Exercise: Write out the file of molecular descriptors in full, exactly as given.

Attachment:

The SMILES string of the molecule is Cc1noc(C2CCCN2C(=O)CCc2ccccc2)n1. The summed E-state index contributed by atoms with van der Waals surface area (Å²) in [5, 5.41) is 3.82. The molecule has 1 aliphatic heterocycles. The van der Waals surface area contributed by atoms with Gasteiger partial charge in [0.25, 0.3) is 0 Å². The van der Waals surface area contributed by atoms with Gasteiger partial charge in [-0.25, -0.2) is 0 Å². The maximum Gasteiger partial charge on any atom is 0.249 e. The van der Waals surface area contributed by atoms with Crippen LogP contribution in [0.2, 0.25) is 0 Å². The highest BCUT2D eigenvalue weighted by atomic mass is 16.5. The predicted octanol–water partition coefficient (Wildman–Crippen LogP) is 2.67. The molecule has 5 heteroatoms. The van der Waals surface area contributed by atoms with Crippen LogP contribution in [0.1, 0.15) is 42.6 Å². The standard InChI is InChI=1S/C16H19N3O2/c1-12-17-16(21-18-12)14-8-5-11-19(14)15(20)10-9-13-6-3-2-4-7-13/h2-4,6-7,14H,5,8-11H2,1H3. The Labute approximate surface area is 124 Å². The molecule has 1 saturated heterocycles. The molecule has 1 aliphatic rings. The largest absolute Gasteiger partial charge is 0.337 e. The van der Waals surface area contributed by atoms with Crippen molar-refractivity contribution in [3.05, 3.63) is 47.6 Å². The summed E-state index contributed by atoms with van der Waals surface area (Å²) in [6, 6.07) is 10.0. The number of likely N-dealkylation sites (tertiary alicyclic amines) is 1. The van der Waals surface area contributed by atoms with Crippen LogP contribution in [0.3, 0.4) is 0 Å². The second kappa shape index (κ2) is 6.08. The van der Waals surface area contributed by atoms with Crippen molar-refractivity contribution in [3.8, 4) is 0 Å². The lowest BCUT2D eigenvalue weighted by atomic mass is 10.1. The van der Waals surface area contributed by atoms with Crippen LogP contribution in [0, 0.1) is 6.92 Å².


The SMILES string of the molecule is Cc1noc(C2CCCN2C(=O)CCc2ccccc2)n1. The summed E-state index contributed by atoms with van der Waals surface area (Å²) in [5, 5.41) is 3.82. The molecule has 1 aliphatic heterocycles. The van der Waals surface area contributed by atoms with Gasteiger partial charge in [0.25, 0.3) is 0 Å². The van der Waals surface area contributed by atoms with Gasteiger partial charge in [-0.25, -0.2) is 0 Å². The maximum Gasteiger partial charge on any atom is 0.249 e. The van der Waals surface area contributed by atoms with Crippen LogP contribution in [0.2, 0.25) is 0 Å². The highest BCUT2D eigenvalue weighted by atomic mass is 16.5. The predicted octanol–water partition coefficient (Wildman–Crippen LogP) is 2.67. The molecule has 5 heteroatoms. The van der Waals surface area contributed by atoms with Crippen LogP contribution in [0.1, 0.15) is 42.6 Å². The standard InChI is InChI=1S/C16H19N3O2/c1-12-17-16(21-18-12)14-8-5-11-19(14)15(20)10-9-13-6-3-2-4-7-13/h2-4,6-7,14H,5,8-11H2,1H3. The Labute approximate surface area is 124 Å². The molecule has 1 saturated heterocycles. The molecule has 1 aliphatic rings. The largest absolute Gasteiger partial charge is 0.337 e. The van der Waals surface area contributed by atoms with Crippen molar-refractivity contribution in [3.05, 3.63) is 47.6 Å². The summed E-state index contributed by atoms with van der Waals surface area (Å²) in [6, 6.07) is 10.0. The number of likely N-dealkylation sites (tertiary alicyclic amines) is 1. The van der Waals surface area contributed by atoms with Crippen LogP contribution in [0.3, 0.4) is 0 Å². The second kappa shape index (κ2) is 6.08. The van der Waals surface area contributed by atoms with Crippen molar-refractivity contribution in [3.8, 4) is 0 Å². The lowest BCUT2D eigenvalue weighted by atomic mass is 10.1. The van der Waals surface area contributed by atoms with Crippen LogP contribution in [0, 0.1) is 6.92 Å².